Preface to the Lectures
Lecture I: Guess Who Likes Workfare 3
Lecture II: Guess Who Pays for Workfare 23
Response to Comments 85
Work and Welfare / Edition 1by Robert M. Solow
Pub. Date: 08/24/1998
Publisher: Princeton University Press
The Nobel Prize-winning economist Robert Solow directs his attention here to one of today's most controversial social issues: how to get people off welfare and into jobs. With characteristic eloquence, wit, and rigor, Solow condemns the welfare reforms recently passed by Congress and President Clinton for confronting welfare recipients with an unworkable choice
The Nobel Prize-winning economist Robert Solow directs his attention here to one of today's most controversial social issues: how to get people off welfare and into jobs. With characteristic eloquence, wit, and rigor, Solow condemns the welfare reforms recently passed by Congress and President Clinton for confronting welfare recipients with an unworkable choicefinding work in the current labor market or losing benefits. He argues that the only practical and fair way to move recipients to work is, in contrast, through an ambitious plan to guarantee that every able-bodied citizen has access to a job.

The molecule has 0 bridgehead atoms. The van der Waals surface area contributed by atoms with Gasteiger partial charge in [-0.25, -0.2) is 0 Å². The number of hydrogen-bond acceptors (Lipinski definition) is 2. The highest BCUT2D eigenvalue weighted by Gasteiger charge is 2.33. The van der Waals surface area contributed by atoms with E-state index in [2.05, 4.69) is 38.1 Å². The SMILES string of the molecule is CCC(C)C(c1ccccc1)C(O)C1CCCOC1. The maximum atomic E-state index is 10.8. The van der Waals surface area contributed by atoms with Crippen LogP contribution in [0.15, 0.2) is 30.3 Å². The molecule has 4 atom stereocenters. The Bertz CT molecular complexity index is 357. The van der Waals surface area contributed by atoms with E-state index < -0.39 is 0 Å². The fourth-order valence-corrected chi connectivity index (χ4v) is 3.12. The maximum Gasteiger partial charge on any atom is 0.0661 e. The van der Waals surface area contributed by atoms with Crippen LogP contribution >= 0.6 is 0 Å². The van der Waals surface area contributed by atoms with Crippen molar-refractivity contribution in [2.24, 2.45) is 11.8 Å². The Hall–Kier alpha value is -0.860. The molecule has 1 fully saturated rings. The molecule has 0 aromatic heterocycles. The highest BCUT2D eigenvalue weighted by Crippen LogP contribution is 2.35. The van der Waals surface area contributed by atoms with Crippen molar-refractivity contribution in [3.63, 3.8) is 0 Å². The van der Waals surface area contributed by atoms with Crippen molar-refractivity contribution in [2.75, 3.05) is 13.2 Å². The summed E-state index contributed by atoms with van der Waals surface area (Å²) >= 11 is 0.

Solow contends that the demand implicit in the 1996 Welfare Reform Act for welfare recipients to find work in the existing labor market has two crucial flaws. First, the labor market would not easily make room for a huge influx of unskilled, inexperienced workers. Second, the normal market adjustment to that influx would drive down earnings for those already in low-wage jobs. Solow concludes that it is legitimate to want welfare recipients to work, but not to want them to live at a miserable standard or to benefit at the expense of the working poor, especially since children are often the first to suffer. Instead, he writes, we should create new demand for unskilled labor through public-service employment and incentives to the private sectorin effect, fair "workfare." Solow presents widely ignored evidence that recipients themselves would welcome the chance to work. But he also points out that practical, morally defensible workfare would be extremely expensivea problem that politicians who support the idea blithely fail to admit. Throughout, Solow places debate over welfare reform in the context of a struggle to balance competing social values, in particular self-reliance and altruism.
The book originated in Solow's 1997 Tanner Lectures on Human Values at Princeton University. It includes reactions from the distinguished scholars Gertrude Himmelfarb, Anthony Lewis, Glenn Loury, and John Roemer, who expand on and take issue with Solow's arguments. Work and Welfare is a powerful contribution to debate about welfare reform and a penetrating look at the values that shape its course.
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